Swiss police have raided Credit Suisse offices and seized documents relating to the failure of the bank’s $10bn range of supply chain finance (SCF) funds that were linked to Softbank-backed Greensill.
Police carried out the raids last week after the Zurich public prosecutor’s office launched criminal proceedings into Greensill. The prosecutor’s actions followed a criminal complaint from the Swiss government’s economic affairs secretariat (SECO).
Its probe, which the Swiss newspaper NZZ am Sonntag first reported, centres around the way that Credit Suisse managed and marketed its funds that financed Greensill’s controversial lending schemes.
Credit Suisse confirmed to City AM that its offices had been raided, but said that the investigation was not directed at the bank itself.
“In the course of an official procedure that is not directed against Credit Suisse data were collected at Credit Suisse,” the bank said in a statement.
“Credit Suisse fully cooperates with the authorities and will, for the time being, not make any further statements on this as this is an ongoing investigation.”
SECO had filed a criminal complaint in relation to collapsed financier Greensill Capital for alleged violations of the law against unfair competition.
It filed its complaint against “persons unknown”, which gives the prosecutor’s investigation the potential to be extended at any point to individuals and companies that are yet to be named.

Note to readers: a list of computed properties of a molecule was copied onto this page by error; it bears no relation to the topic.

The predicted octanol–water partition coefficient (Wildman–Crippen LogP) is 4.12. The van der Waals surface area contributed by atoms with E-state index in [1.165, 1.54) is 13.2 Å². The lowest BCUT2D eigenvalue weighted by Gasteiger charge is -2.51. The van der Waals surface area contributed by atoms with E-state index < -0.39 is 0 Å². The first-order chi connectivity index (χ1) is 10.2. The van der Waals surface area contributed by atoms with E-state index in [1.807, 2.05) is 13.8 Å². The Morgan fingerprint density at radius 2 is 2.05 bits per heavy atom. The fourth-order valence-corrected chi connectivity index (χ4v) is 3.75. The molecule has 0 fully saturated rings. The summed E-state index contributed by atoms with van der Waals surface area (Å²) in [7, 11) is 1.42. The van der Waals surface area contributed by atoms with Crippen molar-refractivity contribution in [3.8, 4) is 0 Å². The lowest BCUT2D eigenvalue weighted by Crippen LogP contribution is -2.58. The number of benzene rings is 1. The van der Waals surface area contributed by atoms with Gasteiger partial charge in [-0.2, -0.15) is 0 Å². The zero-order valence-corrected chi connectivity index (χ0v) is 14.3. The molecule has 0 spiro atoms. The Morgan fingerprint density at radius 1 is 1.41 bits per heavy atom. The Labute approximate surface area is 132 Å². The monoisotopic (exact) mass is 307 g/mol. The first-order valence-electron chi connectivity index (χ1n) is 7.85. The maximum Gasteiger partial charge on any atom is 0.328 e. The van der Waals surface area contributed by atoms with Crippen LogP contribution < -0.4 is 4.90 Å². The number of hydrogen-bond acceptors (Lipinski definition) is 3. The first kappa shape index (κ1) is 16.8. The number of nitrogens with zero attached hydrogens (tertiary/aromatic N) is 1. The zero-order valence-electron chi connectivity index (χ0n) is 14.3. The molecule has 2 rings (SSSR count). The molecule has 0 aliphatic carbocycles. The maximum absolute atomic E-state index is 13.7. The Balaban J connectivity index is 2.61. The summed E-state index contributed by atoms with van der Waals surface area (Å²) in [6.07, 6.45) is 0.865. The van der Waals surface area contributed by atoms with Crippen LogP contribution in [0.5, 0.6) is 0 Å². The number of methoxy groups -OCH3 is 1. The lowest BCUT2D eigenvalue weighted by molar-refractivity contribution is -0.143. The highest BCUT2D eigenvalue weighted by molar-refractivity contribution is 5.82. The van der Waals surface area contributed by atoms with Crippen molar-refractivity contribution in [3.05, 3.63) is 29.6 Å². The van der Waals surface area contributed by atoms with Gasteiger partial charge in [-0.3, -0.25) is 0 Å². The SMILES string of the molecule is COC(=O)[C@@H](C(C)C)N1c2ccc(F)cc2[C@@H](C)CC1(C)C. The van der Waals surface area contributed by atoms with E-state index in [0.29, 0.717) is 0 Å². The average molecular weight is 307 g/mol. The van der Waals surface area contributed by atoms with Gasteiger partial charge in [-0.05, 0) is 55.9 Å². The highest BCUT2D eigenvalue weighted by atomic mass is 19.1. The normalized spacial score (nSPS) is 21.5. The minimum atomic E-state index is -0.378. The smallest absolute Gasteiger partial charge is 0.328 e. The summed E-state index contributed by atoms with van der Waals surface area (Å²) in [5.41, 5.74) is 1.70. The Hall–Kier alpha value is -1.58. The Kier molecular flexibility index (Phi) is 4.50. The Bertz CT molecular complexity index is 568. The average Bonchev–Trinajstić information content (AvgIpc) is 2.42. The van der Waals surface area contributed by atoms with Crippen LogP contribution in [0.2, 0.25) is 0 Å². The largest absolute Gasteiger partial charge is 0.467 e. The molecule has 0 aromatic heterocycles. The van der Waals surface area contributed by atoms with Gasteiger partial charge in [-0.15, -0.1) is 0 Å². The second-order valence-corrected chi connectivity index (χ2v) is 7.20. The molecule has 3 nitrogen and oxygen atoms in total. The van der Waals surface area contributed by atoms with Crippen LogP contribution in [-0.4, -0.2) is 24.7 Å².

It comes after Credit Suisse’s asset management division suspended a $10bn range of funds in March that were linked to Softbank-backed Greensill, which collapsed into administration amid allegations of fraud and a lobbying scandal involving ex-prime minister David Cameron.
Although the Swiss lender has collected around $7bn of the fund’s assets so far, it has previously estimated that around $2.3bn remains at risk.
A fortnight ago, Credit Suisse riled clients who are already dealing with billions of dollars in losses from the failed supply chain finance funds with plans to land them with a further $145m bill this year, some of which it is using to preserve Greensill Capital.
Owing to the company’s insurance policy, Credit Suisse must ensure Greensill doesn’t fold, so that it can claim for non-payment of invoices and recoup the $2.3bn.
Thus, of the $145m being charged to investors in the failed funds, around $10m is being used to back Greensill’s remaining hundred-odd staff and to pay costs associated with the company, the Financial Times first reported at the time.
Investors in the funds were led to believe that its popular SCF funds were among the lowest risk investments it offered, as the loans they held were fully insured against losses and backed by invoices that were usually paid in a few weeks.
But as the funds swelled to $10bn, a substantial amount of the money was then lent through Greensill and against invoices for future sales had not taken place but were just predicted.
Both SECO and Zurich’s public prosecutor’s office have been contacted for comment.